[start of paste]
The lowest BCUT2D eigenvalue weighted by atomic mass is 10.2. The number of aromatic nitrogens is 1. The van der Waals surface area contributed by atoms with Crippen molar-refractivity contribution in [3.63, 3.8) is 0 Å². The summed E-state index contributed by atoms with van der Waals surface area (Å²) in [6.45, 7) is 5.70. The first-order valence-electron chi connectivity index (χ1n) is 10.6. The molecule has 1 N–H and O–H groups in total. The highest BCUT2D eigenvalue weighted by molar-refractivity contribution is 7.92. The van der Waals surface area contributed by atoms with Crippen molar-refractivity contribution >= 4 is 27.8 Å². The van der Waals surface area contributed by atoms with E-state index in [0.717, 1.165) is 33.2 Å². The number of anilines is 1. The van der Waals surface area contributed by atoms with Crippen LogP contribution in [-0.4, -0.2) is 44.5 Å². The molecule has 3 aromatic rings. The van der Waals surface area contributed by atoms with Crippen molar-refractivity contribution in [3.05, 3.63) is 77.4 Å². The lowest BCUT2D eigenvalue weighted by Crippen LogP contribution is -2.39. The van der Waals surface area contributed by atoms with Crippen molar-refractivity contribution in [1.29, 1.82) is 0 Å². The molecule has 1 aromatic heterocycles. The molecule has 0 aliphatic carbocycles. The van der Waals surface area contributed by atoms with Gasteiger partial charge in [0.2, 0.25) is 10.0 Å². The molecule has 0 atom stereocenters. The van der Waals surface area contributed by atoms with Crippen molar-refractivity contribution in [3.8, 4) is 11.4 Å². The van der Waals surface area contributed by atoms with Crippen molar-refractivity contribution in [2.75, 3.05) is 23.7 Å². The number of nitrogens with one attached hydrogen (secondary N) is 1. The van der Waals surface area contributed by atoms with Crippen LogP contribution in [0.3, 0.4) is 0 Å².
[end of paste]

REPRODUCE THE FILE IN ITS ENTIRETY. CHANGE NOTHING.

The lowest BCUT2D eigenvalue weighted by atomic mass is 10.2. The number of aromatic nitrogens is 1. The van der Waals surface area contributed by atoms with Crippen molar-refractivity contribution in [3.63, 3.8) is 0 Å². The summed E-state index contributed by atoms with van der Waals surface area (Å²) in [6.45, 7) is 5.70. The first-order valence-electron chi connectivity index (χ1n) is 10.6. The molecule has 1 N–H and O–H groups in total. The highest BCUT2D eigenvalue weighted by molar-refractivity contribution is 7.92. The van der Waals surface area contributed by atoms with Crippen molar-refractivity contribution >= 4 is 27.8 Å². The van der Waals surface area contributed by atoms with E-state index in [0.717, 1.165) is 33.2 Å². The number of anilines is 1. The van der Waals surface area contributed by atoms with Crippen LogP contribution in [-0.4, -0.2) is 44.5 Å². The molecule has 3 aromatic rings. The van der Waals surface area contributed by atoms with Crippen molar-refractivity contribution in [3.05, 3.63) is 77.4 Å². The lowest BCUT2D eigenvalue weighted by Crippen LogP contribution is -2.39. The van der Waals surface area contributed by atoms with Crippen molar-refractivity contribution in [1.29, 1.82) is 0 Å². The molecule has 1 aromatic heterocycles. The molecule has 0 aliphatic carbocycles. The van der Waals surface area contributed by atoms with Gasteiger partial charge in [0.2, 0.25) is 10.0 Å². The molecule has 0 atom stereocenters. The van der Waals surface area contributed by atoms with Crippen molar-refractivity contribution in [3.8, 4) is 11.4 Å². The van der Waals surface area contributed by atoms with Crippen molar-refractivity contribution in [2.75, 3.05) is 23.7 Å². The number of nitrogens with one attached hydrogen (secondary N) is 1. The van der Waals surface area contributed by atoms with Crippen LogP contribution in [0.3, 0.4) is 0 Å².